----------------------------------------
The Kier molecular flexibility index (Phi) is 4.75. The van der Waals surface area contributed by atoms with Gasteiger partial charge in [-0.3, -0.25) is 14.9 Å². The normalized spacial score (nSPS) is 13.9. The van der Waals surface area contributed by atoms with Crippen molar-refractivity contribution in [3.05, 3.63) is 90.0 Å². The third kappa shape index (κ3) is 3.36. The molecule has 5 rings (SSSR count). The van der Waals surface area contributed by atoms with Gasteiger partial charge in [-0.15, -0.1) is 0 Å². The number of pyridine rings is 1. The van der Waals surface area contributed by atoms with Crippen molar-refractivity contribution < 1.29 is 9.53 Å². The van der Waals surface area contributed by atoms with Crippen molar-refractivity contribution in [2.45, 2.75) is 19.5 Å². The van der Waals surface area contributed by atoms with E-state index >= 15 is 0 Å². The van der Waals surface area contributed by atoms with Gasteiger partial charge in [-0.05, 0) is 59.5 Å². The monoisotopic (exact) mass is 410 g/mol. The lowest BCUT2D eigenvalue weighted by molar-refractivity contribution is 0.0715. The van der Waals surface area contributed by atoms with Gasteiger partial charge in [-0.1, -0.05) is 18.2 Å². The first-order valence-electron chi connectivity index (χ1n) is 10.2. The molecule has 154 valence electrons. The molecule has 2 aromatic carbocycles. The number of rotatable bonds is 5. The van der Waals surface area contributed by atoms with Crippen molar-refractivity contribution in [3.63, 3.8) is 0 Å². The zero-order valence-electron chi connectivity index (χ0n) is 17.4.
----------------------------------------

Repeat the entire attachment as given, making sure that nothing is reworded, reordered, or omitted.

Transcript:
The Kier molecular flexibility index (Phi) is 4.75. The van der Waals surface area contributed by atoms with Gasteiger partial charge in [-0.3, -0.25) is 14.9 Å². The normalized spacial score (nSPS) is 13.9. The van der Waals surface area contributed by atoms with Crippen molar-refractivity contribution in [3.05, 3.63) is 90.0 Å². The third kappa shape index (κ3) is 3.36. The molecule has 5 rings (SSSR count). The van der Waals surface area contributed by atoms with Gasteiger partial charge in [-0.15, -0.1) is 0 Å². The number of pyridine rings is 1. The van der Waals surface area contributed by atoms with Crippen molar-refractivity contribution < 1.29 is 9.53 Å². The van der Waals surface area contributed by atoms with Crippen molar-refractivity contribution in [2.45, 2.75) is 19.5 Å². The van der Waals surface area contributed by atoms with E-state index >= 15 is 0 Å². The van der Waals surface area contributed by atoms with Gasteiger partial charge in [-0.05, 0) is 59.5 Å². The monoisotopic (exact) mass is 410 g/mol. The lowest BCUT2D eigenvalue weighted by molar-refractivity contribution is 0.0715. The van der Waals surface area contributed by atoms with Gasteiger partial charge in [-0.1, -0.05) is 18.2 Å². The first-order valence-electron chi connectivity index (χ1n) is 10.2. The molecule has 154 valence electrons. The molecule has 2 aromatic carbocycles. The number of rotatable bonds is 5. The van der Waals surface area contributed by atoms with Crippen molar-refractivity contribution in [3.63, 3.8) is 0 Å². The zero-order valence-electron chi connectivity index (χ0n) is 17.4.